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Well, Nervecell happens to be the first death (/thrash) metal band I have encountered from the middle-east, and it was long after having my first listen to Preaching Venom that I discovered they’re from UAE, and trust me, after that, it had lifted my attention to this one and had me listen to the record again. That was the time when I had my playlist occupied by faster and more brutal western groups like Morbid Angel and Deicide and I comparatively found it a bit weaker. A multiple listens and I was steadily drenching into the tracks.
It begins with “As they Reign and Slither”, an acoustic intro, which engages a trace of middle-eastern flavor. This aroma of middle-eastern influence persists throughout the album and this has helped it become distinct amid several riffs which resemble to have arrived from other bands. I mean, this album illustrates a diverse similitude, e.g. the Beneath the Massacre sounding breakdown (“Flesh and Memories”, 2:51), Lamb of God sounding part (“Haute Monde Façade”, 2:10) among others.
When second track “Vicious Circle of Bloodshed” commences, it doesn’t give an indication at all that the album is more onto the technical side of death/thrash metal. I was expecting the record to be on the surface of old school death metal as the initial riffs of the track contain more tremolo parts than the style we find in the latter tracks. Saying this, I don’t mean there aren’t any technical pieces in this track. There are, especially in breakdowns, but these seem somewhat misplaced, arranged in untimely manner or rather unnecessary.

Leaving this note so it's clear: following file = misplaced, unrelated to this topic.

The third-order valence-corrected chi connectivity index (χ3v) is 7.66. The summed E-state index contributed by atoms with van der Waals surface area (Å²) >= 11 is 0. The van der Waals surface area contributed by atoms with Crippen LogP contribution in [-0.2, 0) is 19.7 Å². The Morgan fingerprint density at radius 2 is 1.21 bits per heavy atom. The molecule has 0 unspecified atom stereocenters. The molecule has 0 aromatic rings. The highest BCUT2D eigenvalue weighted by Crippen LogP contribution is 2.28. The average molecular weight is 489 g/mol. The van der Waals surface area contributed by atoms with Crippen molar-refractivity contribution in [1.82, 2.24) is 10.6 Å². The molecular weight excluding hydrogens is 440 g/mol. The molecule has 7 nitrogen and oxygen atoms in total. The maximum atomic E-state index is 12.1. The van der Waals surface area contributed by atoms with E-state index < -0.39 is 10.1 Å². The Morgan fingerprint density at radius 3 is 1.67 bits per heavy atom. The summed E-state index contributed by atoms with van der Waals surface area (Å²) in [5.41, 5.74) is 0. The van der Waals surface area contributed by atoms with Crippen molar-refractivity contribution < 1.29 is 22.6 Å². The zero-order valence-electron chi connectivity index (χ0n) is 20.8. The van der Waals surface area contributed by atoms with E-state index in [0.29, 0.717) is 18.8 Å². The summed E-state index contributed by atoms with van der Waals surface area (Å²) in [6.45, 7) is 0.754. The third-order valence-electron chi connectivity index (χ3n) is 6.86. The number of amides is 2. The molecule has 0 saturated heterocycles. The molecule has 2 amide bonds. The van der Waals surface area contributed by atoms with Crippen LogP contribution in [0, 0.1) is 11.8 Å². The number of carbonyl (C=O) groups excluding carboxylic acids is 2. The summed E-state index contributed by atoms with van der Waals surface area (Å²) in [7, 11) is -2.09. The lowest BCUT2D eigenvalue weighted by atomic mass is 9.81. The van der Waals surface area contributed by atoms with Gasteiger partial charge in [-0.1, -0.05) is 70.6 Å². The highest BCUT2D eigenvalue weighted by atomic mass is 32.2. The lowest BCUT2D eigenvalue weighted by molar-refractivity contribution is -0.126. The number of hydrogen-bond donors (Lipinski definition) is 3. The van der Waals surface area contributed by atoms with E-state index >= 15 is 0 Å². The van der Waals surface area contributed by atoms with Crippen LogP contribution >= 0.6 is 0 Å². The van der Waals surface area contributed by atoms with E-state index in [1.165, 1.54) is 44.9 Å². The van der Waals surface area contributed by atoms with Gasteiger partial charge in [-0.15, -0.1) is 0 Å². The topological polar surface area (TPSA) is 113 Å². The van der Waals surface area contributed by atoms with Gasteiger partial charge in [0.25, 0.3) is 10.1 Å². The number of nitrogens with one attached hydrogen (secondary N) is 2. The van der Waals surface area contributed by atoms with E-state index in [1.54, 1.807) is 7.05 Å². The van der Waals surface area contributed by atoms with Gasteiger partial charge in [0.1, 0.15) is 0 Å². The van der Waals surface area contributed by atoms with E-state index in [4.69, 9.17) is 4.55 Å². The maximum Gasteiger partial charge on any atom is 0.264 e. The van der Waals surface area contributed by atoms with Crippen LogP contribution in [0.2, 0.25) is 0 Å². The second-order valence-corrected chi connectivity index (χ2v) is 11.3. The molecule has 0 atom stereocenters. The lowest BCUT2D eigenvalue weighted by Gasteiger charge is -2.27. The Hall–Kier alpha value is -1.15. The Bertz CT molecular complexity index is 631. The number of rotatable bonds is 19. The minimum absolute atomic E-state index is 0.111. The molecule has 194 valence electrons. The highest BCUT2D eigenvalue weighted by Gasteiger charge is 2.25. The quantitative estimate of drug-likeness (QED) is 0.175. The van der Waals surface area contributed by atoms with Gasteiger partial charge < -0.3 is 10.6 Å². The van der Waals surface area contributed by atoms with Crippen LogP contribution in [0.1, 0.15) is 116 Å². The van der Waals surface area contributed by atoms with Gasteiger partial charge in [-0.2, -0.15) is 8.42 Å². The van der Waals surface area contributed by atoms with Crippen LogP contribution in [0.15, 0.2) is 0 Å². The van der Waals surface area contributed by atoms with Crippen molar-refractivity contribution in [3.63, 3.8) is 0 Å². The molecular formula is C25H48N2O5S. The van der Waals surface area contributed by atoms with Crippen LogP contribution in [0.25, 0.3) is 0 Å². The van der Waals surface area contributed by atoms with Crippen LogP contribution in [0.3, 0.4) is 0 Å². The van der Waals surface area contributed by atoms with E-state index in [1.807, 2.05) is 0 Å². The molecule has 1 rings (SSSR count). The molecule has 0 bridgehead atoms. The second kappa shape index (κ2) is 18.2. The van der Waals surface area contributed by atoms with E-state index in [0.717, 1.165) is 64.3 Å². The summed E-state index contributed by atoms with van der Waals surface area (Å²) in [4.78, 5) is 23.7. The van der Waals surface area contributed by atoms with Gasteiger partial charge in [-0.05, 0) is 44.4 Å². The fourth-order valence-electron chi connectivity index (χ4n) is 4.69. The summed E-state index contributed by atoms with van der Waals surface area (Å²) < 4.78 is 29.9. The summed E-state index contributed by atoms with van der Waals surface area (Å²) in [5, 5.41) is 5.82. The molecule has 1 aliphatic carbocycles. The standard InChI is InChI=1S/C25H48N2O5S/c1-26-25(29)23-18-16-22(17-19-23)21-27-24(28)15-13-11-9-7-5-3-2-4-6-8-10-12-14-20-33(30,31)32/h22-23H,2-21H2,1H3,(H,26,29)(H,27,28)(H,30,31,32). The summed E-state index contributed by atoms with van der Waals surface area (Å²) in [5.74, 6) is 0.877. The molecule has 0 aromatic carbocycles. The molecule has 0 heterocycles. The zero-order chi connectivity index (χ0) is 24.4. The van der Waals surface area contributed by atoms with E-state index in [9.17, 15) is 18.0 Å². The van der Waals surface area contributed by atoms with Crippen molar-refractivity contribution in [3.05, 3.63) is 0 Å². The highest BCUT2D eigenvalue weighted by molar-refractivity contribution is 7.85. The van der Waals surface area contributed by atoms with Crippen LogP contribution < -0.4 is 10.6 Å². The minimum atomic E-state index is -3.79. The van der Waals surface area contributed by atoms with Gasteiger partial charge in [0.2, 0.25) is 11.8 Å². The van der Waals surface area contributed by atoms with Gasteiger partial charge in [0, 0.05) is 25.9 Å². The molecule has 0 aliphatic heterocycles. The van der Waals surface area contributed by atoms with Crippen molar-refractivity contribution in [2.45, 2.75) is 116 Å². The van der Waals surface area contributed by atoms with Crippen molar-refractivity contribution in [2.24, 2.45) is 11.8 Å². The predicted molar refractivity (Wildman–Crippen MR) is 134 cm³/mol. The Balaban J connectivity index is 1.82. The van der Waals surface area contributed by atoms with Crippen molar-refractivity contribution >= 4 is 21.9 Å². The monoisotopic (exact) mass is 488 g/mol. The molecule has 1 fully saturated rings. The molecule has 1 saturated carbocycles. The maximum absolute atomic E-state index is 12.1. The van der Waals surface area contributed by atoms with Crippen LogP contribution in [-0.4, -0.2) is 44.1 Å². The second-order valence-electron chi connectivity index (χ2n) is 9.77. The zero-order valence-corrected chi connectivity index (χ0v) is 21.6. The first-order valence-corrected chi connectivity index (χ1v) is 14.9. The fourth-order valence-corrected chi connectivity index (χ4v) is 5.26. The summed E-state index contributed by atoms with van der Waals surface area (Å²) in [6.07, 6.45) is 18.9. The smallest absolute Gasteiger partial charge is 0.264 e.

Melodic harmonies are regularly noticeable in between, and these are the parts where the middle-eastern folk tastes are mostly visible. “Beyond Our Sins” occurs to be the most melodic one among others. Acoustic guitar intros are usual in most tracks. One of which is the six-minute instrumental “Ratios”, accompanying few unusual tempo changes and progressions during first few minutes. This one is obviously the most diverse track in the album.
The guitar riffs are quite good but they don’t enclose brutality at most of the times. Technicalities and melodies overcome the existence of brutality. And one major concern is the positioning of melodic solos in the middle of death metal songs, which doesn’t quite fit well. While this arrangement seems to be alright in few parts, they sounded a little out of shape in others. The hardest riff comes out in the beginning of “Existence Ceased”, the last track, which is my favorite riff in the whole album. The drumming is awesomely done by Dave Haley. The accurate level of drumming is portrayed, in consideration to the rest of the instruments.
The vocals and lyrics are decent. The vocals aren’t surprising as we can find death growls of this quality in numerous other bands in the vast ocean of death metal, and the dual vocal attacks are properly assembled in tracks as “Beyond Our Sins” and “Demean”.
All in all, regardless of everything, Preaching Venom is a pretty good release from the Emirates band. It is fun to listen to, and is also likely to impress progressive and melodic metal listeners apart from death/thrash.